The Courier  Review: Typical Spy Fare
Dominic Cooke’s The Courier is another biopic that adopts the “been there, done that” structure, as it chronicles the true story of Greville Wynne (Benedict Cumberbatch), a British salesman who gets recruited by the MI6 to become a courier for Colonel Oleg Penkovsky (Merab Ninidze), a Soviet Military Intelligence colonel who has been providing information to British intelligence related to nuclear missiles being sent to Cuba. If you know the story, Penkovsky is the man who stopped the Cuban Missile Crisis with the aid of Wynne, and the film admirably portrays the story of how that happened, admittedly a little bit too rushed and formulaic, but still admirable, nonetheless.
Without Benedict Cumberbatch’s central performance as Greville Wynne, the film is a rather facile chronicle, borrowing the aesthetics of a James Bond production and infusing it with Steven Spielberg’s Bridge of Spies, an infinitely superior movie in every way. Cumberbatch magnifies the screen in a role that progressively twists his “normal” life as the film goes along, which creates a rift in his marriage with his wife (Jessie Buckley), who suspects he is having an affair with him constantly going to Moscow without legitimate explanation. He and Buckley have palpable chemistry together and make every [small] scene they’re in work. The Courier is essentially an actor’s film, with the performances being the one strong suit that ties the entire story together. I particularly enjoyed seeing Rachel Brosnahan as a CIA spy who works with the British and Greville to establish contact with Penkovsky. Brosnahan is one of the best up-and-coming actresses working today and makes sure every amount of screen time she receives in this film isn’t wasted to deliver a rather memorable performance.
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Through its acting, The Courier can establish brilliant tension, culminating in an exciting sequence in which Greville believes Penkovsky needs to be extradited. It goes terribly wrong, of course, but its excitement is elevated through its wonderful acting and music from Abel Korzeniowski, which perfectly complement what’s presented on-screen. For most of the runtime, the music feels terribly out-of-place, with a silly Henry Mancini-esque tone (reminiscent of his work in The Pink Panther films), even though the film’s subject matter is grave. The Cuban Missile Crisis is not something to be taken (or treated) lightly, but Korzeniowski’s music doesn’t feel right for the movie’s setting and its story. The only time it works is during the climactic chase sequences, where KGB officers try to hunt down everyone involved in the mission to extradite Pankovsky because the score feels right for the moment: it amplifies the tension and aids in its construction (and culmination, when Greville gets arrested and punched in the stomach).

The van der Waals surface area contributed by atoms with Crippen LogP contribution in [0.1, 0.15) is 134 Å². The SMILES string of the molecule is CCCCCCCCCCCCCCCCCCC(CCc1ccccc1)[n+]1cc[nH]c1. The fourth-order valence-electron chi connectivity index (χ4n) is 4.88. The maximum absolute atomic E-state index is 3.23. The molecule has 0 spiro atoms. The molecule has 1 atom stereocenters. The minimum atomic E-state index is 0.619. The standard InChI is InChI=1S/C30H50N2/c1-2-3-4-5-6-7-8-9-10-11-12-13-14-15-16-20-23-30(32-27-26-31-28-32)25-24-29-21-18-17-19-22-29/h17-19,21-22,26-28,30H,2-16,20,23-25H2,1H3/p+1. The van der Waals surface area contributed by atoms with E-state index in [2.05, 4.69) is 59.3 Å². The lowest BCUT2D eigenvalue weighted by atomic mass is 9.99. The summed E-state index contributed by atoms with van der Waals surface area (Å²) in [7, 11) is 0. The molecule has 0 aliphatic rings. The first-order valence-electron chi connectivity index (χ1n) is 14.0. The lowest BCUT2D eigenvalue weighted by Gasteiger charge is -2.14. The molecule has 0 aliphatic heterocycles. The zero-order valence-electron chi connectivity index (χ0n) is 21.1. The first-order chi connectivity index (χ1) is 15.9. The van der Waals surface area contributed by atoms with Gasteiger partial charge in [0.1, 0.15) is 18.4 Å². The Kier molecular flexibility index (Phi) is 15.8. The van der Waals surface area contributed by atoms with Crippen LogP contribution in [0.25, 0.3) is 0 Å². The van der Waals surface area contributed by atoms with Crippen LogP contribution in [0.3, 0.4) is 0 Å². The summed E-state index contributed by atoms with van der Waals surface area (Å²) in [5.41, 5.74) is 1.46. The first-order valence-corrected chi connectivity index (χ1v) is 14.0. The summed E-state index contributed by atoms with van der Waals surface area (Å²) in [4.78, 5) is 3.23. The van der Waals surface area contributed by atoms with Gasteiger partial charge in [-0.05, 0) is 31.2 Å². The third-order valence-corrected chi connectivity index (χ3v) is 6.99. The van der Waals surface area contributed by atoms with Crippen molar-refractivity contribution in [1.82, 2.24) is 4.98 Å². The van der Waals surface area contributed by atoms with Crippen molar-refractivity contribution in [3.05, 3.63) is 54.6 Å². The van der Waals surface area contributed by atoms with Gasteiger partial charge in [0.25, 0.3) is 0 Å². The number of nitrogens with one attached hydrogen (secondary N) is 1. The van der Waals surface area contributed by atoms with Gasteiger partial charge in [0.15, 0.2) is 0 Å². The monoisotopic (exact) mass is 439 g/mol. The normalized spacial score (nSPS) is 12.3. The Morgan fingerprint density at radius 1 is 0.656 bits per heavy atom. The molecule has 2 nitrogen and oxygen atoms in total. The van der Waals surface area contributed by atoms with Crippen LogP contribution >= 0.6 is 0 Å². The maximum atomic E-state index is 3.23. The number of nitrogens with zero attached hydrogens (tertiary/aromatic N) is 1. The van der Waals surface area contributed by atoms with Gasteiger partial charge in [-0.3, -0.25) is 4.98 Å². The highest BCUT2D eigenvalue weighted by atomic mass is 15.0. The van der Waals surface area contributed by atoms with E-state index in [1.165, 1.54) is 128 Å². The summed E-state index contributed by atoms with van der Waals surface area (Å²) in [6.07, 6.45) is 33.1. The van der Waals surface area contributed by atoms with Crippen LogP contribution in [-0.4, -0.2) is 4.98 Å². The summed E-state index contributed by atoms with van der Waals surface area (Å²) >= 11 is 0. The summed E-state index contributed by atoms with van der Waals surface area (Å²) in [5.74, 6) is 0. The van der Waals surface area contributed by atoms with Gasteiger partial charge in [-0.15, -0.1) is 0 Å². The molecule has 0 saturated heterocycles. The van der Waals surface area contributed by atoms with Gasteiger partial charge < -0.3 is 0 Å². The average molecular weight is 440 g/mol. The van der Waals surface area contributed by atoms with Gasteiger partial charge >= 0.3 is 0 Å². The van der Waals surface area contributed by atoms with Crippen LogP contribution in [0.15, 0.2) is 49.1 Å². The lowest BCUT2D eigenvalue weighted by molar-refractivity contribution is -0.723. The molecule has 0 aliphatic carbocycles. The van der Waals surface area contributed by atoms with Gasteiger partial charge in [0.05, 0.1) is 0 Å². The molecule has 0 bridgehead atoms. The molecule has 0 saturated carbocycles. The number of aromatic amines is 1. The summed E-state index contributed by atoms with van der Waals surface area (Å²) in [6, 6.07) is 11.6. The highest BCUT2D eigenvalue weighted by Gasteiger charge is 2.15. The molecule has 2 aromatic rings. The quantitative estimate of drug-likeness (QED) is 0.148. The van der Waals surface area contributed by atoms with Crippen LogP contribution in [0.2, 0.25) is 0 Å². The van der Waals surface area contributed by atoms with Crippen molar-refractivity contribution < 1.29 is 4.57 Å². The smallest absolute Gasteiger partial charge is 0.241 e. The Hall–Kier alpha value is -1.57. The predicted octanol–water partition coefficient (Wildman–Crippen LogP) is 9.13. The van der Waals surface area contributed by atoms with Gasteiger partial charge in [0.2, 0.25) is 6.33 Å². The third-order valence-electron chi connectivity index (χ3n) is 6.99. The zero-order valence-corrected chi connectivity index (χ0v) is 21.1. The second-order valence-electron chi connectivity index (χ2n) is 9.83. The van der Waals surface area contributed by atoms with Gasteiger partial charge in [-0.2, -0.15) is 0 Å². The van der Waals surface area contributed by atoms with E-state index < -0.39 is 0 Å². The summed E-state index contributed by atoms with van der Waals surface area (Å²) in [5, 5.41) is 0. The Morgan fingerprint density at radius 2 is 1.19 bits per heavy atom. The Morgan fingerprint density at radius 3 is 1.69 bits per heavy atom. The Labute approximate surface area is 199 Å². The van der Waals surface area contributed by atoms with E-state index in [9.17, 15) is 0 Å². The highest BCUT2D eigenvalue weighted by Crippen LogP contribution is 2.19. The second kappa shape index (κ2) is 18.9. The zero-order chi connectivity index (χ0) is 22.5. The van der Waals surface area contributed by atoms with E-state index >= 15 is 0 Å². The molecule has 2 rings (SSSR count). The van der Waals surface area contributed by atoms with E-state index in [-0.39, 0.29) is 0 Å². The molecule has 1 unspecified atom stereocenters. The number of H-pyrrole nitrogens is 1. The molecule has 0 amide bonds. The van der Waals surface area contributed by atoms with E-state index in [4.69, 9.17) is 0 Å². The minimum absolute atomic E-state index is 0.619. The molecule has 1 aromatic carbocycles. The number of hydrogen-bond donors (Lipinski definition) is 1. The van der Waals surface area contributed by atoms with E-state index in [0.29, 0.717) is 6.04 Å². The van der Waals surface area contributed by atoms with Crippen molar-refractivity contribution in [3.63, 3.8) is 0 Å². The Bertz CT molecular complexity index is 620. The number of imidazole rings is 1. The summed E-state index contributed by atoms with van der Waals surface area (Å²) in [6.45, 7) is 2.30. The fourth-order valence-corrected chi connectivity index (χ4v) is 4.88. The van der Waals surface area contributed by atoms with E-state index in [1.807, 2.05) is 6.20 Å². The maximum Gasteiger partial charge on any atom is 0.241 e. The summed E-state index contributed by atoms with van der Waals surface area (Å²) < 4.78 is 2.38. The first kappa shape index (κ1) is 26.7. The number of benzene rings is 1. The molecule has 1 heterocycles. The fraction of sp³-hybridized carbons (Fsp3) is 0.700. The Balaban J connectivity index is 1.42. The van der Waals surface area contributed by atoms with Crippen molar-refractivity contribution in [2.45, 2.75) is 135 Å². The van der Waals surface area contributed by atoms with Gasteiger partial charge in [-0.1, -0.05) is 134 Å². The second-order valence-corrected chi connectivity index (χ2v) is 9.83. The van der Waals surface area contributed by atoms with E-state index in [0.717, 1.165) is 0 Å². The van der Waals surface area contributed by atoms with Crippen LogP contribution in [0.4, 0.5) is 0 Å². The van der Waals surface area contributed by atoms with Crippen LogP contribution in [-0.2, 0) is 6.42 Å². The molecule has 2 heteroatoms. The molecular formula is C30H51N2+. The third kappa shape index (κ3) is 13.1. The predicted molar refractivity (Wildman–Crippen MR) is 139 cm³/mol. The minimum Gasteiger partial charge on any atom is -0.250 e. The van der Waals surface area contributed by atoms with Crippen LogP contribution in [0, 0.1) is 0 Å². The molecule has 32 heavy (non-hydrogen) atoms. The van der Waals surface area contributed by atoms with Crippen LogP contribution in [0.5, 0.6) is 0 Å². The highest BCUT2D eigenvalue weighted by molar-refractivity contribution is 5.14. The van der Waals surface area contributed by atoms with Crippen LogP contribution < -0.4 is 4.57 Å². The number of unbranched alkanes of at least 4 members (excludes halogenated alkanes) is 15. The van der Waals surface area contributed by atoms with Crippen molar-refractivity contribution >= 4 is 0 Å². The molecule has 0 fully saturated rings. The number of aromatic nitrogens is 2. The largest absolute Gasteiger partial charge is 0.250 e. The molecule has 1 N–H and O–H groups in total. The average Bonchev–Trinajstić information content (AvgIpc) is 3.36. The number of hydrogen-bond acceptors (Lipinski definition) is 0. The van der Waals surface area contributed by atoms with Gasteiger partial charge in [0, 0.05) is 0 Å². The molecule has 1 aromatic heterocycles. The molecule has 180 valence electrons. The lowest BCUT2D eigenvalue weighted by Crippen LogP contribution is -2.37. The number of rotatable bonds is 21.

While The Courier presents the story in a rather predictable manner, following every trope of the “traditional spy film,” with stark call-backs from James Bond films of the past, it radically shifts in tone for its epilogue once Greville becomes imprisoned by Soviet military officials, who are trying to paint him as a traitor who aided Pankovsky in supplying information to the British government. It doesn’t necessarily work—as the jarring shift in tone feels like it’s taken from another film, highly (quasi) reminiscent of the non-ending from Kathryn Bigelow’s submarine flick K19: The Widowmaker, which also randomly shifted in tone to add extra dramatic flair but didn’t feel natural.
The same can be said for The Courier’s ending: it just doesn’t feel dramatically earned. Yes, this is what happened: Wynne was imprisoned for two years in Russia, with Pankovsky being executed for high treason, but, in the case of the film, it feels tonally and thematically out of place with what it’s trying to portray. It’s a weird thing to say, particularly when we’re talking about a film based on a true story that tries to chronicle what happened as accurately as possible. Though, filmmakers can always take liberties with what should be represented on-screen and what should be told off-screen. There could’ve been a better way to represent the epilogue of the story and, because of this, The Courier quickly loses the momentum it’s been building since its opening scene.
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That’s not saying that The Courier is a bad film. It’s not bad, just terribly uninspired. If it weren’t for Benedict Cumberbatch, Rachel Brosnahan, Jessie Buckley, et al., my interest would’ve dwindled a long time ago. Borrowing from every spy film in the book to create a predictable, formulaic chronicle of one of the most heroic moments in British history that single-handedly prevented the Cuban Missile Crisis from ever happening deserves a better script, better aesthetics, and a better direction to make it as gripping and memorable as possible, but alas. Still, there are worse films out there, and if you want to see another legendary performance from Benedict Cumberbatch again, you wouldn’t want to miss out on this one.
The Courier Links – IMDb, Rotten Tomatoes